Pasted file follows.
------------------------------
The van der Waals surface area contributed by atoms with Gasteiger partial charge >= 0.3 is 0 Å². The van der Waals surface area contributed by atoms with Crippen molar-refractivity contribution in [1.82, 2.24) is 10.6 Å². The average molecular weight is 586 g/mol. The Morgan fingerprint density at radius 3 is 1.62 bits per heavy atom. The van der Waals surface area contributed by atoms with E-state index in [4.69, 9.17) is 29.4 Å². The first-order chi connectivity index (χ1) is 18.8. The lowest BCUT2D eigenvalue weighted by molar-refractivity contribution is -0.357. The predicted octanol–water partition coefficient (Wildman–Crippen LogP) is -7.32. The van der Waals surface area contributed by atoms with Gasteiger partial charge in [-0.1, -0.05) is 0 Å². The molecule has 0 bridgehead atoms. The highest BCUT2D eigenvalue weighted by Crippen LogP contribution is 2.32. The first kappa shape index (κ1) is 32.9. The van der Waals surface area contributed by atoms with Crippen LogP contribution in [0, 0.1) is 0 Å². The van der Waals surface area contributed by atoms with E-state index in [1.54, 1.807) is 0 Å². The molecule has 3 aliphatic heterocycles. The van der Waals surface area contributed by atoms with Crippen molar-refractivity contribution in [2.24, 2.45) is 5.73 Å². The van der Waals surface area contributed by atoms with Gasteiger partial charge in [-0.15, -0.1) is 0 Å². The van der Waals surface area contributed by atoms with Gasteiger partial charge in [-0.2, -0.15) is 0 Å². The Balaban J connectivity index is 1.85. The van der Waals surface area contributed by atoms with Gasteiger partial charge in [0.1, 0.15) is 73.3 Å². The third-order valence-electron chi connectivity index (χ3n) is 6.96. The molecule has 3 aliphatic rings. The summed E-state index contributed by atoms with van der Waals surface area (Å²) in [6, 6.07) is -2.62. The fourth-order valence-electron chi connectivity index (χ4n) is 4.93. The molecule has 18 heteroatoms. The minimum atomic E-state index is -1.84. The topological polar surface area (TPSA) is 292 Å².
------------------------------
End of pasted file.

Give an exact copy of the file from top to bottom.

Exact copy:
The van der Waals surface area contributed by atoms with Gasteiger partial charge >= 0.3 is 0 Å². The van der Waals surface area contributed by atoms with Crippen molar-refractivity contribution in [1.82, 2.24) is 10.6 Å². The average molecular weight is 586 g/mol. The Morgan fingerprint density at radius 3 is 1.62 bits per heavy atom. The van der Waals surface area contributed by atoms with E-state index in [4.69, 9.17) is 29.4 Å². The first-order chi connectivity index (χ1) is 18.8. The lowest BCUT2D eigenvalue weighted by molar-refractivity contribution is -0.357. The predicted octanol–water partition coefficient (Wildman–Crippen LogP) is -7.32. The van der Waals surface area contributed by atoms with Gasteiger partial charge in [-0.1, -0.05) is 0 Å². The molecule has 0 bridgehead atoms. The highest BCUT2D eigenvalue weighted by Crippen LogP contribution is 2.32. The first kappa shape index (κ1) is 32.9. The van der Waals surface area contributed by atoms with Crippen LogP contribution in [0, 0.1) is 0 Å². The van der Waals surface area contributed by atoms with E-state index in [1.54, 1.807) is 0 Å². The molecule has 3 aliphatic heterocycles. The van der Waals surface area contributed by atoms with Crippen molar-refractivity contribution in [2.24, 2.45) is 5.73 Å². The van der Waals surface area contributed by atoms with Gasteiger partial charge in [-0.15, -0.1) is 0 Å². The van der Waals surface area contributed by atoms with Gasteiger partial charge in [-0.2, -0.15) is 0 Å². The Balaban J connectivity index is 1.85. The van der Waals surface area contributed by atoms with Gasteiger partial charge in [0.1, 0.15) is 73.3 Å². The third-order valence-electron chi connectivity index (χ3n) is 6.96. The molecule has 3 aliphatic rings. The summed E-state index contributed by atoms with van der Waals surface area (Å²) in [6, 6.07) is -2.62. The fourth-order valence-electron chi connectivity index (χ4n) is 4.93. The molecule has 18 heteroatoms. The minimum atomic E-state index is -1.84. The topological polar surface area (TPSA) is 292 Å².